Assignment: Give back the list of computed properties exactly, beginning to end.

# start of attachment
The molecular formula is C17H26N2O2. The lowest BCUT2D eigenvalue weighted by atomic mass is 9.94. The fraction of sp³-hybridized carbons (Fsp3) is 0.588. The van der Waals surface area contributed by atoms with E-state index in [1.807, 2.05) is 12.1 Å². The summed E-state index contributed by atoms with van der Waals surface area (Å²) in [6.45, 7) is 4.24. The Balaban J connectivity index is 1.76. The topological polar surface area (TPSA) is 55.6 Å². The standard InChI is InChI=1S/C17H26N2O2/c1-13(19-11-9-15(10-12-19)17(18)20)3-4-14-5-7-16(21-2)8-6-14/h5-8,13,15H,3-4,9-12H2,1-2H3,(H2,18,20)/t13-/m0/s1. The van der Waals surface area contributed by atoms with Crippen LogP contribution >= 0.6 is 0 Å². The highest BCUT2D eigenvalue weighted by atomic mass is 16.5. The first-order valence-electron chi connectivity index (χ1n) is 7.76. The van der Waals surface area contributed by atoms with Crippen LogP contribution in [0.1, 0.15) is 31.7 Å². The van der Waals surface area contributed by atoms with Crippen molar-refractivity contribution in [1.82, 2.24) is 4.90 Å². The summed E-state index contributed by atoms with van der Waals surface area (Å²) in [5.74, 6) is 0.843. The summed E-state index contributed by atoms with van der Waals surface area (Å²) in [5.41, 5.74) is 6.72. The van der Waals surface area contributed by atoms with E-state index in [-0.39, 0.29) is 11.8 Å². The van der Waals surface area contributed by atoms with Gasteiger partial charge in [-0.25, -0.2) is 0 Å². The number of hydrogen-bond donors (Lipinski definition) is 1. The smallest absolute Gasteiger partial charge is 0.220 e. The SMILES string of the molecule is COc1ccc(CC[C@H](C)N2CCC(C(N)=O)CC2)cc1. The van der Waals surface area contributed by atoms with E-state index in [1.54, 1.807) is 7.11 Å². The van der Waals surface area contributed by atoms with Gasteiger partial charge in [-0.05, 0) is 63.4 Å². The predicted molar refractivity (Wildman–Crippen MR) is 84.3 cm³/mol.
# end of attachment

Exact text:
The molecular formula is C17H26N2O2. The lowest BCUT2D eigenvalue weighted by atomic mass is 9.94. The fraction of sp³-hybridized carbons (Fsp3) is 0.588. The van der Waals surface area contributed by atoms with E-state index in [1.807, 2.05) is 12.1 Å². The summed E-state index contributed by atoms with van der Waals surface area (Å²) in [6.45, 7) is 4.24. The Balaban J connectivity index is 1.76. The topological polar surface area (TPSA) is 55.6 Å². The standard InChI is InChI=1S/C17H26N2O2/c1-13(19-11-9-15(10-12-19)17(18)20)3-4-14-5-7-16(21-2)8-6-14/h5-8,13,15H,3-4,9-12H2,1-2H3,(H2,18,20)/t13-/m0/s1. The van der Waals surface area contributed by atoms with Crippen LogP contribution >= 0.6 is 0 Å². The highest BCUT2D eigenvalue weighted by atomic mass is 16.5. The first-order valence-electron chi connectivity index (χ1n) is 7.76. The van der Waals surface area contributed by atoms with Crippen LogP contribution in [0.1, 0.15) is 31.7 Å². The van der Waals surface area contributed by atoms with Crippen molar-refractivity contribution in [1.82, 2.24) is 4.90 Å². The summed E-state index contributed by atoms with van der Waals surface area (Å²) in [5.74, 6) is 0.843. The summed E-state index contributed by atoms with van der Waals surface area (Å²) in [5.41, 5.74) is 6.72. The van der Waals surface area contributed by atoms with E-state index in [-0.39, 0.29) is 11.8 Å². The van der Waals surface area contributed by atoms with Gasteiger partial charge in [-0.25, -0.2) is 0 Å². The number of hydrogen-bond donors (Lipinski definition) is 1. The smallest absolute Gasteiger partial charge is 0.220 e. The SMILES string of the molecule is COc1ccc(CC[C@H](C)N2CCC(C(N)=O)CC2)cc1. The van der Waals surface area contributed by atoms with E-state index in [1.54, 1.807) is 7.11 Å². The van der Waals surface area contributed by atoms with Gasteiger partial charge in [-0.05, 0) is 63.4 Å². The predicted molar refractivity (Wildman–Crippen MR) is 84.3 cm³/mol.